Bridge over trouble waters

Chain Bridge, Berwyn, Llangollen, Wales
Chainbridge Hotel, Berwyn, Llangollen, Wales

Take the steam or heritage diesel train out of Llangollen, and get off at the first stop, Berwyn. Leave the station at the Llangollen end of the platform and dive down a steep path to an attractive suspension footbridge called the Chain Bridge, which was out of use from 1984 until it was restored by Llangollen Town Council and Llantysilio Community Council in 2015. 

The original bridge, to a different design, was built by a mine-owner, Exuperious Pickering, to connect with the Llangollen Canal and the Holyhead Road in 1814.  This was replaced in 1870, shortly after the railway opened, by Sir Henry Robinson, owner of the Brymbo Steel Works:  this second bridge was destroyed in a flood in 1928 and replaced by the present strengthened structure the following year.

Alongside is the Chainbridge Hotel, one of my favourite retreats, for its setting, its excellent hospitality and – most of all – its outstandingly professional and friendly staff team.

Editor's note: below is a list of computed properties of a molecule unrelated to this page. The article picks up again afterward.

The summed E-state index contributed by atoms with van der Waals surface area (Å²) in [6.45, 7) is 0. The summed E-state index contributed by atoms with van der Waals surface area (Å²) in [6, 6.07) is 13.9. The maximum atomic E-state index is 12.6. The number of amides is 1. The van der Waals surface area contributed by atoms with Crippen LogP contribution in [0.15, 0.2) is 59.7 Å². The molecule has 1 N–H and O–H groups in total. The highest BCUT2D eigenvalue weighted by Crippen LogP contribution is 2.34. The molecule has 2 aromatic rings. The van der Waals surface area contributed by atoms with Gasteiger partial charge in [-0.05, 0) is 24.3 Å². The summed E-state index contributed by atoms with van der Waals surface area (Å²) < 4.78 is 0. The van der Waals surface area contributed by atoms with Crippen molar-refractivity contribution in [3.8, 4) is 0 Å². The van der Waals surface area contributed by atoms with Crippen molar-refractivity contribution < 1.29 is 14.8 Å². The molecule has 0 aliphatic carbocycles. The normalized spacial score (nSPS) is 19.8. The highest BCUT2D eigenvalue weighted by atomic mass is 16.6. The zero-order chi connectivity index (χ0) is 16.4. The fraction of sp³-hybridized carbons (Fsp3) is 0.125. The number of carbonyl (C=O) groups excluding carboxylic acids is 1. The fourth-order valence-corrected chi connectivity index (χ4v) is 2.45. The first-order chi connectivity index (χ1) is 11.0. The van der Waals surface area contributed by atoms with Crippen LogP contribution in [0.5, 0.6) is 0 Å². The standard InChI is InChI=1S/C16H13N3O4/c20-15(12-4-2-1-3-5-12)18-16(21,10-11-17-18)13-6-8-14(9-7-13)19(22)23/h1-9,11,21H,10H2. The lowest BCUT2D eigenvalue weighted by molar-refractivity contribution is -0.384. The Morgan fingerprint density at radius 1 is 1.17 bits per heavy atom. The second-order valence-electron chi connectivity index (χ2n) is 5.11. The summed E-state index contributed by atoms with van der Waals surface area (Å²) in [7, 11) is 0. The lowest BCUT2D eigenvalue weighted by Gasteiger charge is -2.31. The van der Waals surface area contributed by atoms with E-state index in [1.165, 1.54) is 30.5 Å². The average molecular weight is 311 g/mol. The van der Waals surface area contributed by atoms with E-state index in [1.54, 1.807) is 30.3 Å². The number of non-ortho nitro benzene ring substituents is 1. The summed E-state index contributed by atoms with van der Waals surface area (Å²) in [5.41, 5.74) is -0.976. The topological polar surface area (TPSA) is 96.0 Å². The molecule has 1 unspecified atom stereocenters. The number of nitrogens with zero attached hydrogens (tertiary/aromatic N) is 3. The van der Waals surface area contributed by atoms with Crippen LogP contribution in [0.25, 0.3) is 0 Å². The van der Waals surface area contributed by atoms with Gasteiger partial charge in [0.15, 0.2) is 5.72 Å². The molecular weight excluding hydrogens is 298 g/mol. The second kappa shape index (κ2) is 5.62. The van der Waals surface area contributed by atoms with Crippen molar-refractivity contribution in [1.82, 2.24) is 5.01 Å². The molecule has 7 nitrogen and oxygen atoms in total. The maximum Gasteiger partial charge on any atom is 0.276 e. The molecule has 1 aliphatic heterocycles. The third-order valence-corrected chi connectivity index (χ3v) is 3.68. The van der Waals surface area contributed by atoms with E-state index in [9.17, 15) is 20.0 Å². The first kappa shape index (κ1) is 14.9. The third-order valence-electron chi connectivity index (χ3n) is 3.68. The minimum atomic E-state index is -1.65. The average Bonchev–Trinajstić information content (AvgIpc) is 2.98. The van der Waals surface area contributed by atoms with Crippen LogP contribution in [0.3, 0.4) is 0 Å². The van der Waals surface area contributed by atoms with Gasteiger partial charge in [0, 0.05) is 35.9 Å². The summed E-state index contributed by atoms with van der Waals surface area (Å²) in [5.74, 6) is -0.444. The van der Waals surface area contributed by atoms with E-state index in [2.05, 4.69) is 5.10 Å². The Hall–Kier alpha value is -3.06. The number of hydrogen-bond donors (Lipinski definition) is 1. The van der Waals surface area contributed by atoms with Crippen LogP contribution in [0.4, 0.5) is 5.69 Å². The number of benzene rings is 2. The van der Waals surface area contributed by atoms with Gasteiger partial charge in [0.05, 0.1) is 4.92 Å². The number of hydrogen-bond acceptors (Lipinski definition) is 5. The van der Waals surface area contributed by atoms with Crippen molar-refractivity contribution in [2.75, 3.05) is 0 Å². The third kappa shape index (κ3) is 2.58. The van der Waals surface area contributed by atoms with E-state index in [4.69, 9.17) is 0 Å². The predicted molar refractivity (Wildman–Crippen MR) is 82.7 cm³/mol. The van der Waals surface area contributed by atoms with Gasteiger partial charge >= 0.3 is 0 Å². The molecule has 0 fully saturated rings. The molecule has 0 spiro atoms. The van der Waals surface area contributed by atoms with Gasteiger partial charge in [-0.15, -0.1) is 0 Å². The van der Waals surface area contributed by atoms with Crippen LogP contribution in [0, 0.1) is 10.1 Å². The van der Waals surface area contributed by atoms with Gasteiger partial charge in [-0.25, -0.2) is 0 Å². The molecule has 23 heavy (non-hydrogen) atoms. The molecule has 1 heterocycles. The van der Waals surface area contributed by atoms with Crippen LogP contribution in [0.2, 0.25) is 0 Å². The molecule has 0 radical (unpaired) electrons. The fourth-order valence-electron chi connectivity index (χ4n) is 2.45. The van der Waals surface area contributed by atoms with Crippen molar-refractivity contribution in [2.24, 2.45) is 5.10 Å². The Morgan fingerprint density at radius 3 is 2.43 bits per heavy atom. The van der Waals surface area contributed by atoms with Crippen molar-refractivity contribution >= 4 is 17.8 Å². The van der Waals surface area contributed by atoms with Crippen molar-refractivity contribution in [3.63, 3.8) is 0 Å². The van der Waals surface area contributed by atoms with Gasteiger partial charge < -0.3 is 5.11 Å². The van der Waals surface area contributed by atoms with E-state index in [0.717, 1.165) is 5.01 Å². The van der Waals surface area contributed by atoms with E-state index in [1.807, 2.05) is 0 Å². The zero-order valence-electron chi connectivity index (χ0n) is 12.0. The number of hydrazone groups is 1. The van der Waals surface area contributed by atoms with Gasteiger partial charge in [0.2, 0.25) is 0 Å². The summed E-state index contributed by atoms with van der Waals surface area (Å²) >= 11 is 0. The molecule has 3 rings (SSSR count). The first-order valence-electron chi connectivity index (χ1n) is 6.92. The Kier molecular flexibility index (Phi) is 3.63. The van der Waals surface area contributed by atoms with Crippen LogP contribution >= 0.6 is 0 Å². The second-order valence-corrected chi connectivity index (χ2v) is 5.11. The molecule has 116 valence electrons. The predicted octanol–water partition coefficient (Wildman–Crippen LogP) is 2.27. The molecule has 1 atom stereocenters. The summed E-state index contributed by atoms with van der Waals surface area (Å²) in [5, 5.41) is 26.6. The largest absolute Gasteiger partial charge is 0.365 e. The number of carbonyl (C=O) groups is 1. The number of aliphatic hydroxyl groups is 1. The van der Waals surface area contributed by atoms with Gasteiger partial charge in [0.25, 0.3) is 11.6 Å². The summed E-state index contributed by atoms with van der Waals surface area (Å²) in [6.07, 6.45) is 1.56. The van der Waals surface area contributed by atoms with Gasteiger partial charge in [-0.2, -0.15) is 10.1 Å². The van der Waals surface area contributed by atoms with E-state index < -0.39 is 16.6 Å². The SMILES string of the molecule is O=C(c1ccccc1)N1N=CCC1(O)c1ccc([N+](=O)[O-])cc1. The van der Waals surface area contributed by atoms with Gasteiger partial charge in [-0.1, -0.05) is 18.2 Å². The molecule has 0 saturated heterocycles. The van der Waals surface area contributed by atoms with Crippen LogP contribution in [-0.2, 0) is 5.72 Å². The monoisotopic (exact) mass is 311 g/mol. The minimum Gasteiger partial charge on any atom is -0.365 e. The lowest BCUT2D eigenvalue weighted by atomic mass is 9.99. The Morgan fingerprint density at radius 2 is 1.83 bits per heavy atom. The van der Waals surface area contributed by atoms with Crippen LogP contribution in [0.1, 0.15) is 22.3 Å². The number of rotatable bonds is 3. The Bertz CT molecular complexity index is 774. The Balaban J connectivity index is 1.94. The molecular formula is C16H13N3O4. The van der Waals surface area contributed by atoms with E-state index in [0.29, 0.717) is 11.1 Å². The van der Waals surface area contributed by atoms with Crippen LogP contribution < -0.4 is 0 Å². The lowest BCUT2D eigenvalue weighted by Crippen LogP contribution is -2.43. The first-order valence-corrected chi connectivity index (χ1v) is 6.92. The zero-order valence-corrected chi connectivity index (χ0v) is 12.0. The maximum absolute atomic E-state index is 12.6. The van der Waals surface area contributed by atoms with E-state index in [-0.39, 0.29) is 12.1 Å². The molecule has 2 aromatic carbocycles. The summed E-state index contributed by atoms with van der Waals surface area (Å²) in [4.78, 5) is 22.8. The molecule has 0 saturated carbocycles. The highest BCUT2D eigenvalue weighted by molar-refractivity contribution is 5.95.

An attractive Victorian black-and-white revival house is attached to an uncompromising sixties block of comfortable bedrooms and public rooms.  

It’s an extremely narrow, cramped building, simply because it sits between the rapids of the River Dee and the watercourse that takes water from the Horseshoe Falls to feed the Llangollen Canal.

These constraints are actually virtues.  The ground-floor dining room and bar offer close-up views of the ever-changing patterns of water on rocks.  The river-view bedrooms have balconies looking across to the railway, so that at regular intervals the  whistles and the quiet clatter of railway carriages carries across the valley.

Pick a quiet time of year, and you could be anywhere in the world, surrounded by trees and water.

It’s a wonderful place to unwind.

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